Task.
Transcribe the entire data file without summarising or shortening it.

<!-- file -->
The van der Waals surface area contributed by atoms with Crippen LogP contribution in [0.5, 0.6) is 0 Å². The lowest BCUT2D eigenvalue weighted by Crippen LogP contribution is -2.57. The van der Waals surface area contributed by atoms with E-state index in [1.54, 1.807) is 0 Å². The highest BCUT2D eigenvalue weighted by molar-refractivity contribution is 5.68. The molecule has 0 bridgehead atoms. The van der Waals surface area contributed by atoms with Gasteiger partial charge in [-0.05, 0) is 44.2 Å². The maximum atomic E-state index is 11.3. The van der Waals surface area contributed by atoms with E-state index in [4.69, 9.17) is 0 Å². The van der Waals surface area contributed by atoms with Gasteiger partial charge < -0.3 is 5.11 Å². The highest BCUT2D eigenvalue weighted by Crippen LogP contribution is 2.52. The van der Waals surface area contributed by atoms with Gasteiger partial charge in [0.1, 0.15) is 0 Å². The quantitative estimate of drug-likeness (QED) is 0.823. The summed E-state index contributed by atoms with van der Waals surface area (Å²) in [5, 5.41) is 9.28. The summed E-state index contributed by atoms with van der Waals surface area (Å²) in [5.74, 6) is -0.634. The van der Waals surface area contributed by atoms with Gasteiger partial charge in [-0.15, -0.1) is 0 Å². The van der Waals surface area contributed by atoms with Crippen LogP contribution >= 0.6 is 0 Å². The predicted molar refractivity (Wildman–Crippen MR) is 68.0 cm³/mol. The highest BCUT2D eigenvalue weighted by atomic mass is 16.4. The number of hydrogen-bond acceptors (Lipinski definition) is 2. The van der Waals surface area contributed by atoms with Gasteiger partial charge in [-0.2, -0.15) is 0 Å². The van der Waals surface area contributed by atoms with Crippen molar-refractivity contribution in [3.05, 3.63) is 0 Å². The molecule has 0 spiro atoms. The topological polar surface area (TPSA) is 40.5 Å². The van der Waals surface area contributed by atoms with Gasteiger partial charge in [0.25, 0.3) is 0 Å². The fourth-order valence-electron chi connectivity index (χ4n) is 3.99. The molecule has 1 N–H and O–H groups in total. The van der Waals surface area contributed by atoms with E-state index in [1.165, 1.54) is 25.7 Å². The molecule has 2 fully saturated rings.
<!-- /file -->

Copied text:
The van der Waals surface area contributed by atoms with Crippen LogP contribution in [0.5, 0.6) is 0 Å². The lowest BCUT2D eigenvalue weighted by Crippen LogP contribution is -2.57. The van der Waals surface area contributed by atoms with E-state index in [1.54, 1.807) is 0 Å². The highest BCUT2D eigenvalue weighted by molar-refractivity contribution is 5.68. The molecule has 0 bridgehead atoms. The van der Waals surface area contributed by atoms with Gasteiger partial charge in [-0.05, 0) is 44.2 Å². The maximum atomic E-state index is 11.3. The van der Waals surface area contributed by atoms with E-state index in [4.69, 9.17) is 0 Å². The van der Waals surface area contributed by atoms with Gasteiger partial charge < -0.3 is 5.11 Å². The highest BCUT2D eigenvalue weighted by Crippen LogP contribution is 2.52. The van der Waals surface area contributed by atoms with Gasteiger partial charge in [0.1, 0.15) is 0 Å². The quantitative estimate of drug-likeness (QED) is 0.823. The summed E-state index contributed by atoms with van der Waals surface area (Å²) in [5, 5.41) is 9.28. The summed E-state index contributed by atoms with van der Waals surface area (Å²) in [5.74, 6) is -0.634. The van der Waals surface area contributed by atoms with Gasteiger partial charge in [-0.15, -0.1) is 0 Å². The van der Waals surface area contributed by atoms with Crippen LogP contribution >= 0.6 is 0 Å². The predicted molar refractivity (Wildman–Crippen MR) is 68.0 cm³/mol. The highest BCUT2D eigenvalue weighted by atomic mass is 16.4. The number of hydrogen-bond acceptors (Lipinski definition) is 2. The van der Waals surface area contributed by atoms with Gasteiger partial charge in [-0.2, -0.15) is 0 Å². The van der Waals surface area contributed by atoms with Crippen molar-refractivity contribution in [3.05, 3.63) is 0 Å². The molecule has 0 spiro atoms. The topological polar surface area (TPSA) is 40.5 Å². The van der Waals surface area contributed by atoms with Gasteiger partial charge in [0.25, 0.3) is 0 Å². The fourth-order valence-electron chi connectivity index (χ4n) is 3.99. The molecule has 1 N–H and O–H groups in total. The van der Waals surface area contributed by atoms with E-state index in [1.165, 1.54) is 25.7 Å². The molecule has 2 fully saturated rings.